Weekend Roundup: Flash and Politics
Another political post today, and I thought I would start with Flash.Â Lately there has been a lot of back and forth between Flash and Apple, each attacking the other over the future of Flash.Â And today, Microsoft's Internet Explorer group essentially said that while Flash is used now, there are issues, which is why their HTML5 support in IE 9 will support the H.264 codec.Â Not a happy day for Flash, and quite a few people in support of Flash made some attacks to both Microsoft and Apple on this post.Â
So, I suppose with the last bastion of browsers moving to HTML 5 and H.264, what would be the future of Flash?Â I think it's pretty obvious, Adobe will probably work in support for H.264, so current Flash developers will be able to use the same skills they have now to publish to the Web for all platforms.Â Additionally, they will probably use Flash to develop apps for platforms other than the iPhone/iPad, meaning for WebOS (if HP keeps it), Android, and Windows Phone 7.Â So Flash isn't going away, even in the long term, though it's use as the only video codec is rapidly becoming highly competitive.Â So the politics of technology marches on, and without the help of the Democratic or Republican parties.Â Go figure.Â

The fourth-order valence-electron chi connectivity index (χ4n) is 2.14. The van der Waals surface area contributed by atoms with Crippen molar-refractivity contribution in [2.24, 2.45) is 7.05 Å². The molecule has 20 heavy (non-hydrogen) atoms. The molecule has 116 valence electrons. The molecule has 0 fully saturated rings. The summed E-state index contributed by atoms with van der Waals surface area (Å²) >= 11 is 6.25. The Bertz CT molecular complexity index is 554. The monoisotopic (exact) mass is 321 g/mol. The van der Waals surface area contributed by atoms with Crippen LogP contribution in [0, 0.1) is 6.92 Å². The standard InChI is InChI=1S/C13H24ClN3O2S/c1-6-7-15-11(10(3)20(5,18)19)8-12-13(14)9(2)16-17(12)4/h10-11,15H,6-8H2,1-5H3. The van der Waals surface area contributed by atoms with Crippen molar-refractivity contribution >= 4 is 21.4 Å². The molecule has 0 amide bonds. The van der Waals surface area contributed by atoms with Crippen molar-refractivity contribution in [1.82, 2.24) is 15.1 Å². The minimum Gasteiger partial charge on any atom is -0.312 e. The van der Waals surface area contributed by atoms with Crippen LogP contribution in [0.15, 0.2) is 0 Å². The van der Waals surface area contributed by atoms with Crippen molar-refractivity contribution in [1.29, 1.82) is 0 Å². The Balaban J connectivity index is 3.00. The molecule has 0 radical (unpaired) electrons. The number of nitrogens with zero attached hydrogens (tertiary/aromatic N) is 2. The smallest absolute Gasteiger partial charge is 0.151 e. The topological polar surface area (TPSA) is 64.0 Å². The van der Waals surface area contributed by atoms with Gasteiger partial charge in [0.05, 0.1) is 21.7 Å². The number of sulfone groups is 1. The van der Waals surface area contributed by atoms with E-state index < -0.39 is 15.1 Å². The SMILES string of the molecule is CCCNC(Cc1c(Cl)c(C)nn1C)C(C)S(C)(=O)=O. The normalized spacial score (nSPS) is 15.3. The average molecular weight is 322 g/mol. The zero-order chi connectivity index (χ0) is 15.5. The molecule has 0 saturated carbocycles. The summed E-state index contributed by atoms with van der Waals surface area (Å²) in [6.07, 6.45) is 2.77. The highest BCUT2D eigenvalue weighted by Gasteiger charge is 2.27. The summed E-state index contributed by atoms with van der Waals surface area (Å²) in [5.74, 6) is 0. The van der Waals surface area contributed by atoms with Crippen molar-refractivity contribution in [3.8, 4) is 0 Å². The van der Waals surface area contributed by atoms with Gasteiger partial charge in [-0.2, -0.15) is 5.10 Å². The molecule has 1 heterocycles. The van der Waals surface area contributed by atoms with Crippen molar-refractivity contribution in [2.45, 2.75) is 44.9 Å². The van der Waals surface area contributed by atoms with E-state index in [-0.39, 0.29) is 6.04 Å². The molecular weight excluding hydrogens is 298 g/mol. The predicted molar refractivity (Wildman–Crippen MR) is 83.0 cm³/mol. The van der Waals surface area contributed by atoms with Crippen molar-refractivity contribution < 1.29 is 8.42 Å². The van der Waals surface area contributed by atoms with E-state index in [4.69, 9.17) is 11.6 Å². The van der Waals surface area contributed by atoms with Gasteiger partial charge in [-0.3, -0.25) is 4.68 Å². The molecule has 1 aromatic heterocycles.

For those of you who do develop for Flash, how are your projects working on mobile platforms?Â Let me know, I'd love to get a survey and see where mobile app development is moving for Flash!
And the Chicago Sun-Times reports that President Obama will not have to testify in defense of former Governor Blagojevich.Â I'm almost sad about that, because I wanted to see how the Administration and the Judicial would take such a request.Â I love constitutional issues like that, it makes for good reading.Â There is still a chance for it to come up in court of course, assuming it get's appealed to the Supreme Court.Â Something to look forward to in a couple of years, I suppose.